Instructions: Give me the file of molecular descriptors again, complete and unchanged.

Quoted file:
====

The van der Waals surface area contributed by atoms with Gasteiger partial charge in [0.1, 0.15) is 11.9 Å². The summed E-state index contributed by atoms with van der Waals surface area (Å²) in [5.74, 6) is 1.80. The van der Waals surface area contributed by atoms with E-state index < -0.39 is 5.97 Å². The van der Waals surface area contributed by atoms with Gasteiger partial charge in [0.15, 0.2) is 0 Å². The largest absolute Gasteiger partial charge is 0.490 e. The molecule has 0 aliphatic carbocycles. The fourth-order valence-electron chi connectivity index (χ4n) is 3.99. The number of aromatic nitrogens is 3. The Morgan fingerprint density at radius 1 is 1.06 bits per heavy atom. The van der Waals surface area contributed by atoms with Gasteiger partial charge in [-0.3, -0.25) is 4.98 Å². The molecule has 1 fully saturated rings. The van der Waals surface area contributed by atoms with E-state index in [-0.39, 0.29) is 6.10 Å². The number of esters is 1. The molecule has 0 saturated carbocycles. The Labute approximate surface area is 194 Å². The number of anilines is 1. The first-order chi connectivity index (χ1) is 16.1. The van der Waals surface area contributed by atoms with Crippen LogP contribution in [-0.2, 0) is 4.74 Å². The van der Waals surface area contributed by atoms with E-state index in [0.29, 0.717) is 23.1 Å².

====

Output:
The van der Waals surface area contributed by atoms with Gasteiger partial charge in [0.1, 0.15) is 11.9 Å². The summed E-state index contributed by atoms with van der Waals surface area (Å²) in [5.74, 6) is 1.80. The van der Waals surface area contributed by atoms with E-state index < -0.39 is 5.97 Å². The van der Waals surface area contributed by atoms with Gasteiger partial charge in [0.15, 0.2) is 0 Å². The largest absolute Gasteiger partial charge is 0.490 e. The molecule has 0 aliphatic carbocycles. The fourth-order valence-electron chi connectivity index (χ4n) is 3.99. The number of aromatic nitrogens is 3. The Morgan fingerprint density at radius 1 is 1.06 bits per heavy atom. The van der Waals surface area contributed by atoms with Gasteiger partial charge in [-0.3, -0.25) is 4.98 Å². The molecule has 1 fully saturated rings. The van der Waals surface area contributed by atoms with E-state index in [-0.39, 0.29) is 6.10 Å². The number of esters is 1. The molecule has 0 saturated carbocycles. The Labute approximate surface area is 194 Å². The number of anilines is 1. The first-order chi connectivity index (χ1) is 16.1. The van der Waals surface area contributed by atoms with Crippen LogP contribution in [-0.2, 0) is 4.74 Å². The van der Waals surface area contributed by atoms with E-state index in [0.29, 0.717) is 23.1 Å².